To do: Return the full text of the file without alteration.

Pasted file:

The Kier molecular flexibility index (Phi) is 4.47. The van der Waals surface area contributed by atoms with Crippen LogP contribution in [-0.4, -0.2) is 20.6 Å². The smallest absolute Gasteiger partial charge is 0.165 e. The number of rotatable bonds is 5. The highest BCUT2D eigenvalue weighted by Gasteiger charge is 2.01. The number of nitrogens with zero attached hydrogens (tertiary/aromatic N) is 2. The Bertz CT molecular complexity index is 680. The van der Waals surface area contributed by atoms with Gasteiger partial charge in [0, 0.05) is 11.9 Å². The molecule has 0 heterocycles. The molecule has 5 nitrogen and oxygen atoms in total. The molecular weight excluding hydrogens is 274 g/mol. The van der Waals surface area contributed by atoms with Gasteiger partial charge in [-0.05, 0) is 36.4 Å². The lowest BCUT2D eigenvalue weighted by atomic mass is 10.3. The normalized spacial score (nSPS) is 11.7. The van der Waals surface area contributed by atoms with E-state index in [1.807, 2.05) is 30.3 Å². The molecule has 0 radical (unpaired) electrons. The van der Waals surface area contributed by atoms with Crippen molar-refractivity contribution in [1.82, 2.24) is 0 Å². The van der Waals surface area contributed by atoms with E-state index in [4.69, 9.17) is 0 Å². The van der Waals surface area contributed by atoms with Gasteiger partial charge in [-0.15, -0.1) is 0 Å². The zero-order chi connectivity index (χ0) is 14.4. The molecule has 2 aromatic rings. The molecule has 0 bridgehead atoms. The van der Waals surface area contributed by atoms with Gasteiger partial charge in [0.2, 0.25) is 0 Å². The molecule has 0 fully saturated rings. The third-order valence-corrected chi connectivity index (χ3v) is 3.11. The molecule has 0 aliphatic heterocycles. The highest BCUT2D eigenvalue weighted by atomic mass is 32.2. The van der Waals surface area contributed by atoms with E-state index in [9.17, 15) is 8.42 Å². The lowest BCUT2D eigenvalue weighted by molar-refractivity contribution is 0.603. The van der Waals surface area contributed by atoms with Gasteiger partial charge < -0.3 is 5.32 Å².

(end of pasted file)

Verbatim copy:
The Kier molecular flexibility index (Phi) is 4.47. The van der Waals surface area contributed by atoms with Crippen LogP contribution in [-0.4, -0.2) is 20.6 Å². The smallest absolute Gasteiger partial charge is 0.165 e. The number of rotatable bonds is 5. The highest BCUT2D eigenvalue weighted by Gasteiger charge is 2.01. The number of nitrogens with zero attached hydrogens (tertiary/aromatic N) is 2. The Bertz CT molecular complexity index is 680. The van der Waals surface area contributed by atoms with Gasteiger partial charge in [0, 0.05) is 11.9 Å². The molecule has 0 heterocycles. The molecule has 5 nitrogen and oxygen atoms in total. The molecular weight excluding hydrogens is 274 g/mol. The van der Waals surface area contributed by atoms with Gasteiger partial charge in [-0.05, 0) is 36.4 Å². The lowest BCUT2D eigenvalue weighted by atomic mass is 10.3. The normalized spacial score (nSPS) is 11.7. The van der Waals surface area contributed by atoms with E-state index in [1.807, 2.05) is 30.3 Å². The molecule has 0 radical (unpaired) electrons. The van der Waals surface area contributed by atoms with Crippen molar-refractivity contribution in [1.82, 2.24) is 0 Å². The van der Waals surface area contributed by atoms with E-state index in [4.69, 9.17) is 0 Å². The van der Waals surface area contributed by atoms with Gasteiger partial charge in [-0.15, -0.1) is 0 Å². The zero-order chi connectivity index (χ0) is 14.4. The molecule has 2 aromatic rings. The molecule has 0 bridgehead atoms. The van der Waals surface area contributed by atoms with Gasteiger partial charge in [0.2, 0.25) is 0 Å². The molecule has 0 fully saturated rings. The third-order valence-corrected chi connectivity index (χ3v) is 3.11. The molecule has 0 aliphatic heterocycles. The highest BCUT2D eigenvalue weighted by atomic mass is 32.2. The van der Waals surface area contributed by atoms with E-state index in [9.17, 15) is 8.42 Å². The lowest BCUT2D eigenvalue weighted by molar-refractivity contribution is 0.603. The van der Waals surface area contributed by atoms with Gasteiger partial charge < -0.3 is 5.32 Å².